Denver Neighbors Should Fight for Good Design, Planner Katherine Cornwell Says

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Denver residents often complain that they have no voice in the developments springing up around the city — but they definitely have a powerful way to make themselves heard, says former Denver city planner Katherine Cornwell: They can look past rezoning and focus instead on demanding good design for structures that are bound to be built. That’s what she suggests neighbors do with the Emmaus Lutheran Church project, the focus of this week's cover story, "Cross Purposes."

“With the planning board’s support for rezoning, it is likely to move forward, since their support signals to city council that the proposed development is consistent with adopted plans for growth,” Cornwell explains. “Where neighbors have power is to insist on design that is sensitive to and consistent with the durable, time-honored architecture of the surrounding neighborhood as a condition of the rezoning approval.

“In this case the developer’s architect, Anderson Mason Dale, is a firm capable of producing something wonderful, but they are at the mercy of their client, and their client is at the mercy of the decision-makers,” she continues. “The neighbors have considerable sway over their elected representatives, and in this case, [councilmembers] Rafael Espinoza, Debbie Ortega and Robin Kniech have often proven their chops as neighborhood champions who can influence their colleagues.”

Cornwell loves cities and has moved around a lot in order to work in them. She was on the job in Denver from 2000 to 2008; since 2013, she has been the city planner for Madison, Wisconsin. She is still a Denver property owner, though, and she keeps up with the city’s development — so the Emmaus rezoning proposal has been on her radar.

When Cornwell first started working for Denver, the city was developing the Denver Comprehensive Plan 2000, a vision for managing the city’s growth. The project included a Parks and Recreation Game Plan, a Bicycle Master Plan and Blueprint Denver; they provided the groundwork that Denver City Council later used to rezone the entire city. Blueprint Denver concentrated on integrated land use and transportation, focusing on three basic themes in the city: areas of change and areas of stability, multi-modal streets (streets accommodating multiple means of transportation, from pedestrians to private vehicles), and mixed-use development.

After Blueprint Denver was adopted in 2002, Cornwell led the planning department’s efforts to transform East and West Colfax. Those efforts were twofold: They focused on promoting characteristic “Main Street-style” development, with residential units over ground-floor storefronts, and also worked to stem the tide of auto-oriented commercial-strip development that prevailed under the corridor’s antiquated zoning. To push the plan, Cornwell worked with neighborhood stakeholders to create a new, “form-based” zone district and used a legislative process to rezone Colfax. This rezoning effort set a precedent for the update of the Denver zoning code and citywide rezoning in 2010.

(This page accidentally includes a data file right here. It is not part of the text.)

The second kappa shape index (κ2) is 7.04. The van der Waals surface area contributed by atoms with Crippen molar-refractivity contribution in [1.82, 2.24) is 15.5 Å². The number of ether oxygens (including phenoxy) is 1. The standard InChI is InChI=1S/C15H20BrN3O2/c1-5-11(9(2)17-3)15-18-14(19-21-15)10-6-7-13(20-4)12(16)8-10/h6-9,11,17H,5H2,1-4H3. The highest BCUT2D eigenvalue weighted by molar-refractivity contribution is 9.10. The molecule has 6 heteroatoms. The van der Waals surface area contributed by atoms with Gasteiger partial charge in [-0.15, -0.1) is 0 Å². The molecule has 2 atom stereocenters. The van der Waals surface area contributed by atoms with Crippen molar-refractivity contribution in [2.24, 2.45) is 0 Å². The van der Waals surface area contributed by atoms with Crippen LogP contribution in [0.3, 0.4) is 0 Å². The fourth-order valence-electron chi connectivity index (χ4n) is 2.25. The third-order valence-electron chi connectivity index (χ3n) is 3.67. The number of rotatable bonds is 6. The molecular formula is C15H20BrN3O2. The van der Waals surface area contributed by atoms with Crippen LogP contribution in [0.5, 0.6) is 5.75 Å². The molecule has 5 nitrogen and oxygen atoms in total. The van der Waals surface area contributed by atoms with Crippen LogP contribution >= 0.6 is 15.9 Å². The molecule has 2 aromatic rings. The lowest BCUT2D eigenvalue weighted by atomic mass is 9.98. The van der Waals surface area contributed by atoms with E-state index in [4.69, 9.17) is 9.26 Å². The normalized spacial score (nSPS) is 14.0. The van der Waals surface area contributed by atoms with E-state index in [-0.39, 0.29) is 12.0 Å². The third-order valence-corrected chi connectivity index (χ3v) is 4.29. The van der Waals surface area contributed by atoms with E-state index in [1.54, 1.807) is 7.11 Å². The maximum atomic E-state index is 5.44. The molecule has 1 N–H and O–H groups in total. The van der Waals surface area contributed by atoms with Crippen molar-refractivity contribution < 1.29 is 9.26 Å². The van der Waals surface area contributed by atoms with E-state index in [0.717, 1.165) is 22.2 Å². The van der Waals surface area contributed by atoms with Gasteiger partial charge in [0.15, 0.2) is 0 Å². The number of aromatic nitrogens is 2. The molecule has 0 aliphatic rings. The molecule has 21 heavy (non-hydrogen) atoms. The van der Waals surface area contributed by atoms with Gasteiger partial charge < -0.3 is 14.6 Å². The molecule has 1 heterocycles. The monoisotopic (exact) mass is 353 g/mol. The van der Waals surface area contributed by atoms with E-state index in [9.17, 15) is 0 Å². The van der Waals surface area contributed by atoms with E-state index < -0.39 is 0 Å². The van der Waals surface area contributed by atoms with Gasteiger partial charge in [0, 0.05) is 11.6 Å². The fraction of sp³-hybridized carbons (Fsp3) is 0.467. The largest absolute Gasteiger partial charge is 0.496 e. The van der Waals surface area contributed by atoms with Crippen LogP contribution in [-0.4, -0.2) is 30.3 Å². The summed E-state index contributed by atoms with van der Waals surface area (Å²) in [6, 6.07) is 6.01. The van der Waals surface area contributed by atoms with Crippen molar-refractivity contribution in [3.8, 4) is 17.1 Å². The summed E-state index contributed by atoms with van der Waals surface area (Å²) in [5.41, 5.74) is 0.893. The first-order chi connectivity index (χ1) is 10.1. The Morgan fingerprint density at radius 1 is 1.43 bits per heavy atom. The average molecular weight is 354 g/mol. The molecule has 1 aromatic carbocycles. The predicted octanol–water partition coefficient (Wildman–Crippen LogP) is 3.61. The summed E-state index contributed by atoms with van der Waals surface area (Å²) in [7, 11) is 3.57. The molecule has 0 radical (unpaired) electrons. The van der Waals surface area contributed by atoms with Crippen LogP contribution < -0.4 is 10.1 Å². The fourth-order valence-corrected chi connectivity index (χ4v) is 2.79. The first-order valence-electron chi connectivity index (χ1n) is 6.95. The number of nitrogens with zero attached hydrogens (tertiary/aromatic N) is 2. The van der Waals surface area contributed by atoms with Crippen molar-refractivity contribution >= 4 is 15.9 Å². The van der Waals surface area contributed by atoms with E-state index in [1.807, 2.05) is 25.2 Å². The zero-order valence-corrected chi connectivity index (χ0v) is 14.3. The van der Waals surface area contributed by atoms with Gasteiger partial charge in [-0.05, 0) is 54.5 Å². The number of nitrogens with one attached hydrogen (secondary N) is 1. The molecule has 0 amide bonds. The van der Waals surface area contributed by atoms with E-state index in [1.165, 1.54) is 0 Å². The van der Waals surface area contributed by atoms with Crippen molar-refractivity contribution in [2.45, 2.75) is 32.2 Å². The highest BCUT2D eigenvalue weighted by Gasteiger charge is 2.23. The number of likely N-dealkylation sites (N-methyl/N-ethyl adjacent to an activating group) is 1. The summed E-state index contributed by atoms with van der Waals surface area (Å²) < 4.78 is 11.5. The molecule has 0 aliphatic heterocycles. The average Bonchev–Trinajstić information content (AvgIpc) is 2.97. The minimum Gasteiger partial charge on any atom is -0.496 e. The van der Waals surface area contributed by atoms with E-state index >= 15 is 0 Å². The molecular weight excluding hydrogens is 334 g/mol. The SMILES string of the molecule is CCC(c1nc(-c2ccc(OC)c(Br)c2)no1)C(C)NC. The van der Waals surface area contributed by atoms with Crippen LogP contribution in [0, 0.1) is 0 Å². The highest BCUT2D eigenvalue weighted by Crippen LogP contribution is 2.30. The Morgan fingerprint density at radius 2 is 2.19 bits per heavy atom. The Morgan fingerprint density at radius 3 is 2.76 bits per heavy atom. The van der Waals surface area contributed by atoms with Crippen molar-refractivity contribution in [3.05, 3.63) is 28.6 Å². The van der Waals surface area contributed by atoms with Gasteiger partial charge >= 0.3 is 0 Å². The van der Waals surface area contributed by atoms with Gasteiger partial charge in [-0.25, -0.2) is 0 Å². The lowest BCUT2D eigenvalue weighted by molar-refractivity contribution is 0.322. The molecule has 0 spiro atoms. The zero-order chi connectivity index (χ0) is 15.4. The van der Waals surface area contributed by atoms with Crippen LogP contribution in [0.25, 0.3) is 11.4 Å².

To Cornwell, Emmaus’s request to rezone part of its lot for commercial use is smart, and more appropriate than building single-family housing. “Thirty-second and Lowell is an embedded commercial district within a neighborhood,” she notes, adding that what Emmaus is proposing “is a very restrictive Main Street-style development. The Main Street districts were based on the streetcar districts in Denver, and 32nd and Lowell is one of them. Colfax is another one.”

Embedded commercial districts like 32nd and Lowell, South Gaylord Street and South Pearl Street were considered “poster children for low-intensity Main Street-style development when we were doing the Main Street district originally,” she explains. “So when I look at [the Emmaus lot], I think that’s completely appropriate, that’s where we were headed.”

Today West 32nd Avenue has no shortage of bars, restaurants or coffee shops, all of which see traffic in peak hours; a medical facility would bring in patients for appointments during off-peak hours, adding business without adding congestion, she says. Plus, neighborhood residents would be able to walk, bike or take transit to their appointments, alleviating some of the potential traffic jams that neighbors fear a medical facility would bring. 

Some of the neighbors who oppose the Emmaus rezoning proposal point to the 2010 code, questioning why the lot should be rezoned if Denver City Council deemed the area right for single-family housing just five years ago. But while Blueprint Denver was intended as a guide for long-term planning, Cornwell says that changing conditions need to be taken into consideration. Citywide plans should forecast for the next twenty years and include an official update at ten, she suggests; that time frame should be cut in half for a small-area plan.

While Cornwell believes that the city’s 2010 rezoning went a long way toward defining the basic form that development should take in order to accommodate growth consistent with Blueprint Denver’s strategies, she acknowledges that the city still has considerable work ahead to promote the architectural quality and character envisioned by that plan and desired by residents across the city.

And there’s just nothing architecturally pleasing about the vacant lot by Emmaus. “A piece of asphalt surrounded by a chain-link fence?” asks Cornwell. “I mean, if you were to ask me what’s more appropriate, a mixed-use building or single-family residential buildings, I would be inclined to say something that contributes to the commercial character.”

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